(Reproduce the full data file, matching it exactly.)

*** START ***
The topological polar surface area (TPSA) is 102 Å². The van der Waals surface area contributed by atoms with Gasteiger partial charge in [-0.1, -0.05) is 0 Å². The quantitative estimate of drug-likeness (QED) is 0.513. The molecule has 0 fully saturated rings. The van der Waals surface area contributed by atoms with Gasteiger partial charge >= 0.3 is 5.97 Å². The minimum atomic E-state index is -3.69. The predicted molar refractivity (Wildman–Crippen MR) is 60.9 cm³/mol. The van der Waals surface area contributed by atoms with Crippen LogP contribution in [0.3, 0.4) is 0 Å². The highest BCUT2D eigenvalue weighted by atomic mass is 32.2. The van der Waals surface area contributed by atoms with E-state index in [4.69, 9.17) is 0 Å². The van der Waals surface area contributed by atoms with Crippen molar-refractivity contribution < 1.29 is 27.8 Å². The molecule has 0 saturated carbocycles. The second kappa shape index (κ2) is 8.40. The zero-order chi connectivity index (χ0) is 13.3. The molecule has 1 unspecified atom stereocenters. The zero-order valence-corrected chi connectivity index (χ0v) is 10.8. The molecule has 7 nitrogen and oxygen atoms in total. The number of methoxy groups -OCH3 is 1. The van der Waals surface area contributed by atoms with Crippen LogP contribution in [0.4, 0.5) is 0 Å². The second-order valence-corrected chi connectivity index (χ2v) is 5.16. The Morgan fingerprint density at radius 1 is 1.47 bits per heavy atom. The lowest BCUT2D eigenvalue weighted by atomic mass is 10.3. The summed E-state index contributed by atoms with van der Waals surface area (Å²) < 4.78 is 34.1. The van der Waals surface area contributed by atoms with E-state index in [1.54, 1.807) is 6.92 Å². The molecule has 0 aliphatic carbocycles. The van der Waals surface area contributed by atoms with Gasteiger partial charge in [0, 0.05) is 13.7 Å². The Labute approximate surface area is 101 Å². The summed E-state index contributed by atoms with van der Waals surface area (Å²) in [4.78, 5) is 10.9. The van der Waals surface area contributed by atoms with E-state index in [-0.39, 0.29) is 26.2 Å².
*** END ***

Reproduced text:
The topological polar surface area (TPSA) is 102 Å². The van der Waals surface area contributed by atoms with Gasteiger partial charge in [-0.1, -0.05) is 0 Å². The quantitative estimate of drug-likeness (QED) is 0.513. The molecule has 0 fully saturated rings. The van der Waals surface area contributed by atoms with Gasteiger partial charge >= 0.3 is 5.97 Å². The minimum atomic E-state index is -3.69. The predicted molar refractivity (Wildman–Crippen MR) is 60.9 cm³/mol. The van der Waals surface area contributed by atoms with Crippen LogP contribution in [0.3, 0.4) is 0 Å². The highest BCUT2D eigenvalue weighted by atomic mass is 32.2. The van der Waals surface area contributed by atoms with E-state index in [4.69, 9.17) is 0 Å². The van der Waals surface area contributed by atoms with Crippen molar-refractivity contribution < 1.29 is 27.8 Å². The molecule has 0 saturated carbocycles. The second kappa shape index (κ2) is 8.40. The zero-order chi connectivity index (χ0) is 13.3. The molecule has 1 unspecified atom stereocenters. The zero-order valence-corrected chi connectivity index (χ0v) is 10.8. The molecule has 7 nitrogen and oxygen atoms in total. The number of methoxy groups -OCH3 is 1. The van der Waals surface area contributed by atoms with Crippen LogP contribution in [0.4, 0.5) is 0 Å². The second-order valence-corrected chi connectivity index (χ2v) is 5.16. The Morgan fingerprint density at radius 1 is 1.47 bits per heavy atom. The lowest BCUT2D eigenvalue weighted by atomic mass is 10.3. The summed E-state index contributed by atoms with van der Waals surface area (Å²) < 4.78 is 34.1. The van der Waals surface area contributed by atoms with E-state index in [1.54, 1.807) is 6.92 Å². The molecule has 0 aliphatic carbocycles. The van der Waals surface area contributed by atoms with Gasteiger partial charge in [0, 0.05) is 13.7 Å². The Labute approximate surface area is 101 Å². The summed E-state index contributed by atoms with van der Waals surface area (Å²) in [4.78, 5) is 10.9. The van der Waals surface area contributed by atoms with E-state index in [-0.39, 0.29) is 26.2 Å².